Advancing laminitis research — a collaborative effort

Advancing laminitis research — a collaborative effort

Institute at Penn Vet conducting studies, sharing research with colleagues internationally
May 01, 2009

Kennett Square, Pa. — Research into the causes and treatment of laminitis, along with wide-ranging collaboration, are the driving forces behind the newly established Laminitis Institute at the University of Pennsylvania School of Veterinary Medicine's New Bolton Center.

Photo 1: From left, Dr. Christopher Pollitt, director of research; Dr. Hannah Galantino-Homer, lead research investigator and Dr. James A. Orsini, director of the Laminitis Institute at Penn Vet. (Photos: University of Pennsylvania New Bolton Center)
"We want people to know that the Laminitis Institute is up and running, and that we have a mission and vision for the future — we are committed to making sure the next generation of researchers/clinicians see laminitis as an important area for investigation and even solving the puzzle," said Dr. James Orsini, the institute's director, in a recent statement through the university.

The institute was established primarily with a gift from philanthropists Marianne and John K. Castle, along with the Barbaro Fund, launched after the Thoroughbred's death in 2007 following a bout with laminitis.

Photo 2: Investigation into the pathogenesis of the disease is a main focus of Penn Vet's laminitis researchers.
Christopher Pollitt, BVSc, PhD, a world-renowned laminitis expert, was recently named research director for the institute, joining Dr. Hannah Galantino-Homer, the senior lead investigator. Pollitt will coordinate the work of researchers worldwide, including his own Laminitis Research Unit at the University of Queensland in Australia.

Already he is advancing the institute's first major initiative — creating a tissue bank at New Bolton Center. Tissue and blood samples from horses with either experimentally induced or naturally acquired laminitis, along with data, are being collected from researchers throughout the United States and worldwide, with the institute serving as a repository for all of them to access.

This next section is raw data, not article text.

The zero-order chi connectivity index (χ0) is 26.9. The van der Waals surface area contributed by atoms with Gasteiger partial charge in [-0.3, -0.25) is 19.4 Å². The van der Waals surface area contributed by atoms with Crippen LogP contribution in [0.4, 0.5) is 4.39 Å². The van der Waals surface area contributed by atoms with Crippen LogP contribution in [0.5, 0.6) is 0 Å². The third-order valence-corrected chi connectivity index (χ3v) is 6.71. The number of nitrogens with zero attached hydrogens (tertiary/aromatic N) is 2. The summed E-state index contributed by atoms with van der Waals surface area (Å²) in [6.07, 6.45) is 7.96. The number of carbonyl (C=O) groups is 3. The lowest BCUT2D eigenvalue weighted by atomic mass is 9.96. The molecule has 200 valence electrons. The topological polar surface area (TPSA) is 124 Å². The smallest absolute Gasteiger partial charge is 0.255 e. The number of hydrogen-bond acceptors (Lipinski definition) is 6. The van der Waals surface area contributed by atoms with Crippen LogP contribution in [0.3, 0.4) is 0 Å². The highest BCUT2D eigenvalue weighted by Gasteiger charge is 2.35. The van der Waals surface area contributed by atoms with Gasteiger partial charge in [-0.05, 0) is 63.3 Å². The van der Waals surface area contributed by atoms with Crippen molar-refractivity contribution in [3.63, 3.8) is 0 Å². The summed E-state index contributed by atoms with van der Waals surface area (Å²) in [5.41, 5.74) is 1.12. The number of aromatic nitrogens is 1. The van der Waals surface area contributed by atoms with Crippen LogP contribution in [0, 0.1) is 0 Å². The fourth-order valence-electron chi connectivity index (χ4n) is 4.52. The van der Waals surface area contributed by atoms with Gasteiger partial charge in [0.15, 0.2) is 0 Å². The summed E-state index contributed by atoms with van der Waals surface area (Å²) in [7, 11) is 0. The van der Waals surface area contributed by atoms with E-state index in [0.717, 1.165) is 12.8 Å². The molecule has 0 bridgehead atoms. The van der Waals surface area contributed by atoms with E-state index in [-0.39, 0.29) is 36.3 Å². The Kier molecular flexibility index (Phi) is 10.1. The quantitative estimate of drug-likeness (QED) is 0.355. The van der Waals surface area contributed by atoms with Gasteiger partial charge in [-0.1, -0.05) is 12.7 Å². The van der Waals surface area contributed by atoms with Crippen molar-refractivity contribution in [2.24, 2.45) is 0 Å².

Research goals

"Our goal is to take a three-pronged approach to answer some very basic and general questions," says Galantino-Homer, VMD, PhD, Dipl. ACT, the lead investigator. "Gleaning from the human and veterinary literature, and proving through our experiments which pathways apply and which don't, we hope to find some answers."

The three research components are tissue banking, investigation into the pathogenesis of laminitis and developing an in vitro lab model of laminitis.

The laminitis institute 4-point strategic plan
The tissue bank is mainly to provide tools for researchers. "We have an assortment of tissues from laminitic and non-laminitic horses," says Galantino-Homer.

Included are serum and tissue samples from several Cushing's horses, some with laminitis and some without. "We have all the information that goes with those samples — endocrine studies for the Cushing's horses, laminar histopathology, what research has been done with samples so far, everything centralized because it's not always easy to get that material to work with," says Galantino-Homer.

The Bernice Barbour Foundation recently provided a three-year grant to develop a laminitis discovery database, which will include the tissue and serum bank, the information associated with the samples and a database of information on antibodies that can be used for equine studies.

The Grayson-Jockey Club Research Foundation, working with Pollitt, is using tissues from oligofructose and hyper-insulinemic clamps, two of Pollit's models of in vivo laminitis.